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The Four Tenors

Dan Hutchings, Chris LeCluyse, Paul Elliott & Mirko Guadagnini

The parts designated ‘Alto’ or ‘Septimus’ in Monteverdi’s 1610 Vespers, like all music from the period, encompass a vocal range that in later music is most often sung by high tenors. The ‘counter tenor’ of the later Baroque would typically sing in a slightly higher register. As a result together with the ‘Tenore’ and ‘Quintus’ parts, we will have four tenors for our performances April 23-25.

Three of these tenors are very familiar to Magnificat audiences – Daniel Hutchings, Christopher LeCluyse, and Paul Elliott have appeared frequently in a wide variety of repertoire over the past decade. For these performances we are welcoming Italian tenor Mirko Guadagnini, who will be making his American debut.

Monteverdi’s alto, extending from e to b flat’, coincides much more closely with a modern tenor than with a modern alto, and we can assume the part would habe neem sung in the seventeenth century by what today would be called a tenor. Monteverdi’s tenor on the other hand, approximates a modern baritone, except that the highest few notes are beyond the reach of most baritones and wide-ranging tenor, like the four in Magnificat’s concert, are essential for the performance of the 1610 Vespers.

Dan Hutchings first sang with Magnificat in a program of music by Charpentier in 2003. He has since been a regular contributor, both as a high tenor “alto” and as a tenor. performs extensively with early music ensembles throughout the Bay Area. He is a regular member of the American Bach Soloists, Philharmonia Baroque Chorale, and of the acclaimed Schola Santorum of the National Shrine of St. Francis, a twelve-voice ensemble specializing in a repertory of Gregorian chant and renaissance style liturgies. Dan frequently performs solos with the San Francisco Bach Choir, including Bach’s Magnificat, Mass in B Minor, and as the Evangelist in Schütz’s Christmas Oratorio.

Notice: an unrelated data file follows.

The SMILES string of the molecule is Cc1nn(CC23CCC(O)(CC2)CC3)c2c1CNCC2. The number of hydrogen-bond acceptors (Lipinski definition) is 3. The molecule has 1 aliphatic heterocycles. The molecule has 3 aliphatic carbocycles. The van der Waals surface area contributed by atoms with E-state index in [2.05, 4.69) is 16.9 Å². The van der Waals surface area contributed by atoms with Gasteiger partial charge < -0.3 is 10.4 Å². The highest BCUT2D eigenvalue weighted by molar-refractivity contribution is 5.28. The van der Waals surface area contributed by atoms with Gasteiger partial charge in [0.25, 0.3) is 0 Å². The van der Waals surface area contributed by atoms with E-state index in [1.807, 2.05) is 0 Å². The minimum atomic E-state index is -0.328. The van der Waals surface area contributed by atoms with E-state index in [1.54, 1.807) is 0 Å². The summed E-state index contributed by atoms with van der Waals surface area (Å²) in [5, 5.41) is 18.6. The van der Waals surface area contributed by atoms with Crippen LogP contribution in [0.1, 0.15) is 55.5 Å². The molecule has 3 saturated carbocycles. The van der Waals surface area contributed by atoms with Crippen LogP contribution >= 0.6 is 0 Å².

Christopher LeCluyse has performed with Magnificat on several occassions since his appearance in the Schütz Auferstehungshistorie in 2005. Chris holds a PhD in English at the University of Texas at Austin, where he studied bilingual poems and songs from medieval England. While in Austin he sang with Conspirare, the Texas Early Music Project, La Follia Austin Baroque, and the Schola Cantorum at St. Mary’s Cathedral and appeared as a guest artist with the Houston-based groups Ars Lyrica and Canzonetta.

In the Bay Area, Chris has performed with Voices of Music, Conspirare, the San Francisco Early Music Society, and Voces Musicales. He has recently formed Utopia Early Music in Slat Lake City, where he is an assistant professor of English and writing center director at Westminster College.

One of the most celebrated early music tenors, Paul Elliott has been a core member of Magnificat since our program of Cassisimi cantatas and oratorios in 2005.  Since his solo debut in 1972 Paul has performed with such world-class orchestras as The London Bach Orchestra, The Amsterdam Chamber Orchestra, The Rotterdam Philharmonic Orchestra, The English Chamber Orchestra and The London Mozart Players. He is perhaps more widely known for his performances of Early Music, having performed with European early music groups including The Academy of Ancient Music, The Early Music Consort of London, The London Early Music Group, Musica Antiqua Köln, The Deller Consort, Pro Cantione Antiqua and The Hilliard Ensemble, of which he was a founder member.

Paul’s discography lists over one hundred recordings of music ranging from Perotin to Weber. Amongst his best-known recordings are two CDs of Handel’s Messiah and the video recording of that work filmed in Westminster Abbey and conducted by Christopher Hogwood. He also appeared in the TV series Music in Time hosted by James Galway, now a standard music-history teaching-tool in many U.S. colleges. Some more recent recordings include Proverb by Steve Reich for Nonesuch and Fragments, Hoquetus, The Age of Cathedrals and Monastic Song for Harmonia Mundi (USA).

Mirko will be appearing with Magnificat for the forst time in these performances. Born in Milan, he studied at the Conservatorio Giuseppe Verdi and privately with Bianca Maria Casoni. In 1998 he won the As.Li.Co. competition. His repertoire ranges from Baroque to twentieth-century music. Major operatic rôles have been in The Rake’s Progress, Falstaff and Kiss me Kate, Dido and Aeneas, Il matrimonio segreto, Il pirata, Don Giovanni, L’Olimpiade, Wolf-Ferrari’s La vedova scaltra, Die Zauberflöte, Handel’s Alcina and Paisiello’s Il Barbiere di Siviglia. His recordings include medieval music, Peri’s Euridice, Marcello’s Arianna, Sammartini’s Memet, and Wolf-Ferrari’s La vedova scaltra. He has sung with famous orchestras, including La Scala, Radio France, the Orchestre Révolutionnaire et Romantique, Pomeriggi Musicali, the Orchestra of the Accademia Santa Cecilia of Rome, and the Accademia Bizantina. In 2003 he took part in the re-opening of La Fenice in Venice with Rossini’s Petite Messe Solennelle and Caldara’s Te Deum conducted by Riccardo Muti.

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